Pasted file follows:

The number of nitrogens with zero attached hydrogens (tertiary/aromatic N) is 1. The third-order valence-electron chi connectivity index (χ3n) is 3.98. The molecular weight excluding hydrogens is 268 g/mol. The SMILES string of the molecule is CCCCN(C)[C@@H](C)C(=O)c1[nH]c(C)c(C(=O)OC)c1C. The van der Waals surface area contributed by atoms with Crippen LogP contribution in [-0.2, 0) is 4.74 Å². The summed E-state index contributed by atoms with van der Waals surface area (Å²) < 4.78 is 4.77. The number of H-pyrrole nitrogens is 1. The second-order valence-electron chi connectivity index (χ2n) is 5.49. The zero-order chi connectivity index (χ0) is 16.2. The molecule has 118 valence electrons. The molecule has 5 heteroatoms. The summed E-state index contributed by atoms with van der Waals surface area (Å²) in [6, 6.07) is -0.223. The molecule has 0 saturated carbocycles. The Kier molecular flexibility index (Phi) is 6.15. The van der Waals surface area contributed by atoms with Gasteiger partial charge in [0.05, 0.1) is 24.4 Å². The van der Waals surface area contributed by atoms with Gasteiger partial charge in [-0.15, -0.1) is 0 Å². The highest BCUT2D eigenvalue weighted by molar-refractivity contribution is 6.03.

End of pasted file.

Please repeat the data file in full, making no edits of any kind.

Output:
The number of nitrogens with zero attached hydrogens (tertiary/aromatic N) is 1. The third-order valence-electron chi connectivity index (χ3n) is 3.98. The molecular weight excluding hydrogens is 268 g/mol. The SMILES string of the molecule is CCCCN(C)[C@@H](C)C(=O)c1[nH]c(C)c(C(=O)OC)c1C. The van der Waals surface area contributed by atoms with Crippen LogP contribution in [-0.2, 0) is 4.74 Å². The summed E-state index contributed by atoms with van der Waals surface area (Å²) < 4.78 is 4.77. The number of H-pyrrole nitrogens is 1. The second-order valence-electron chi connectivity index (χ2n) is 5.49. The zero-order chi connectivity index (χ0) is 16.2. The molecule has 118 valence electrons. The molecule has 5 heteroatoms. The summed E-state index contributed by atoms with van der Waals surface area (Å²) in [6, 6.07) is -0.223. The molecule has 0 saturated carbocycles. The Kier molecular flexibility index (Phi) is 6.15. The van der Waals surface area contributed by atoms with Gasteiger partial charge in [0.05, 0.1) is 24.4 Å². The van der Waals surface area contributed by atoms with Gasteiger partial charge in [-0.15, -0.1) is 0 Å². The highest BCUT2D eigenvalue weighted by molar-refractivity contribution is 6.03.